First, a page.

Cooking in Thailand

Dry ingredients for curry paste

Based on great recommendations from my friends Connie and Becky, when I arrived in Chiang Mai, I immediately signed up for cooking classes. Several places in the city now teach Thai cooking, but the Chiang Mai Thai School of Cookery was the first. I was so impressed, I can't imagine how they could be improved. Trust me, I've taken a ton of cooking classes and this place was really special.

I befriended one of the cooking school instructors and happily became his pet. After every dish I prepared, Ollie would come along and say, "Taste. What does it need?"
We'd taste the dish together and discuss the flavor. I'd either get his seal of approval (which was very rare) or he'd say, "You like that?" which translated as "I recognize your personal choice, but do you really like that?"

It was no stretch for me to look befuddled and say, "I don't know. What do you think?"

"I think it needs more lime and just a touch of tamarind juice," which he would swiftly add to my dish.

Then we'd taste again.

He'd smile and in his English with a beautiful British lilt, Ollie would finally give his endorsement, "Yes. That's bettah."

Lessons learned:

- Thai cooking is FAST and mise en place is very important. Have everything cut and portioned before you begin.

- When cooking with fish sauce, try adding it last. Why? The longer it cooks, the saltier it gets.

- Cheap fish sauce is really salty and often made with snails, not fish. For good fish sauce, the darker the color, the higher the quality...and typically, less salty.

- Green Thai chilies are younger...and spicier. (Like people, young chillies have more fire!)

- Traditional Thai cooking uses 3 different kinds of basil:

Holy Basil or Purple Basil has a purple stem and leaves. It has a hot flavor and is used for stir fries. It's added at the last minute.

Lemon Basil has a light green stem and leaves. It has a lemony flavor and is used in soups, salads, and curries--especially those containing seafood. It's added at the end.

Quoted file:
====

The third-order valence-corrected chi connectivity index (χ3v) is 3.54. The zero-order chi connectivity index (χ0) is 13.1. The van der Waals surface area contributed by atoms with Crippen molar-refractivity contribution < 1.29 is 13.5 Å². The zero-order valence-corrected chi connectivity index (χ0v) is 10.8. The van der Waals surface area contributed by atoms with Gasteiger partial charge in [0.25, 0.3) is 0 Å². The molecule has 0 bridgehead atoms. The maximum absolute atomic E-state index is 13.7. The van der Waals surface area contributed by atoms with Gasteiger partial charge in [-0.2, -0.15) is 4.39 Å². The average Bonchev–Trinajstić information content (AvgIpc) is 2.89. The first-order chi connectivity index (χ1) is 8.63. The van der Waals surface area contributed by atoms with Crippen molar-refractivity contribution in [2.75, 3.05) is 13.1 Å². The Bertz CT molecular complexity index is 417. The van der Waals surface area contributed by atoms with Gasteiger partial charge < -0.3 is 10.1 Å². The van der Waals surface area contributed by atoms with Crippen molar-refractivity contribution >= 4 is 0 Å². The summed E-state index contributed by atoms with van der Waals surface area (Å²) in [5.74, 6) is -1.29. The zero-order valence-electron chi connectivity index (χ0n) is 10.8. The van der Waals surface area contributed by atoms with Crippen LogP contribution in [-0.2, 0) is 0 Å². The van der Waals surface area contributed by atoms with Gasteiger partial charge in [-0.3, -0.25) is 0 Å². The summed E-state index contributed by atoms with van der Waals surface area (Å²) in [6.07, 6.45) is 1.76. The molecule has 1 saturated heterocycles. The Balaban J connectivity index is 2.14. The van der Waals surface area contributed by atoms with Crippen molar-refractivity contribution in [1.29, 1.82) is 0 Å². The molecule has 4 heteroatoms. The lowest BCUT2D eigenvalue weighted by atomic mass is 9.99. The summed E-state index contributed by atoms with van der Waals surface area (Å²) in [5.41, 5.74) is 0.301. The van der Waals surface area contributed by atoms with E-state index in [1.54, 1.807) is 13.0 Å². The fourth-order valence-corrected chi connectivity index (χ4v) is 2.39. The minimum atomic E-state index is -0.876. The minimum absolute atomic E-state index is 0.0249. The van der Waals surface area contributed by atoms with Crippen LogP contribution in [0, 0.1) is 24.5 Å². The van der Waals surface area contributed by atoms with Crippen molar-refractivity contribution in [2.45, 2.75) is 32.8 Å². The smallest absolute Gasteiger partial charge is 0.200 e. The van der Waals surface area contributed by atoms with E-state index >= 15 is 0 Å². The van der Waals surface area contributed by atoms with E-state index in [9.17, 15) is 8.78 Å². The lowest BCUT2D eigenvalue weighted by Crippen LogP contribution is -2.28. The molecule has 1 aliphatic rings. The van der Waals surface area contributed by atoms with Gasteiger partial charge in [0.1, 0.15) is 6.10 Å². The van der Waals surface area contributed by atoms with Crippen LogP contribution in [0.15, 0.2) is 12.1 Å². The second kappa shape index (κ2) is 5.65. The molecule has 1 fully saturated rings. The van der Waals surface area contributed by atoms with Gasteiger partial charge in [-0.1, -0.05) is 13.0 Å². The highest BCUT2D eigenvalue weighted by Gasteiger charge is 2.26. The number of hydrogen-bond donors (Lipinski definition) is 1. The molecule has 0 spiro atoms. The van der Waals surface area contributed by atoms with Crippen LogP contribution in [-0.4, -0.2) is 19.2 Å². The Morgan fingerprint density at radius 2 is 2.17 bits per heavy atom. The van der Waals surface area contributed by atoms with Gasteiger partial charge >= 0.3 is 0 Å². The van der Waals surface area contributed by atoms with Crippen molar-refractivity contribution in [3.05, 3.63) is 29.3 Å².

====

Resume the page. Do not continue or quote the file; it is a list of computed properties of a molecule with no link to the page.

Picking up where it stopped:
Sweet Basil has a purple stem and dark green leaves. It has an aniseed flavor and can be used in all types of dishes including curries, stir-fries and curry pastes. It is often used as a garnish. This is the most common type of basil found.

Here's one of my favorite recipes from the class:

Fried Fish with Chili and Basil
(Plaa Nin Laad Prik Bai Horapa)

from the Chiang Mai Cooking School

10 oz pan fried fish fillets (cod, haddock, plaice, halibut, or red mullet)


2 tablespoons oil
6 cloves of garlic, crushed
1 onion, chopped
5 medium red chilies, thinly sliced (fresh)
1 big red chili, sliced*
1 big green chili, sliced*
1 tablespoon fish sauce
1 tablespoon soy sauce
1/4 cup chicken stock or water
3/4 cup sweet basil leaves
1/2 cup coriander, chopped

* Note: These chillies are different than commonly found in the US. For the big red chilli, substitute 1/2 medium red pepper. For the big green chili, substitute 1 small Anaheim or 1/2 medium green pepper.

Deep fry the fish fillets in very hot oil until crispy and cooked through.

To make the sauce, put the oil in a hot wok and add the garlic, onion and chilies. Fry until the garlic starts to turn brown. Then add the fish sauce, soy sauce, and chicken stock. Fry for 1 minute. Add the basil leaves and stir fry well to combine.

Turn off the heat and pour the sauce over the fish. Garnish with the coriander.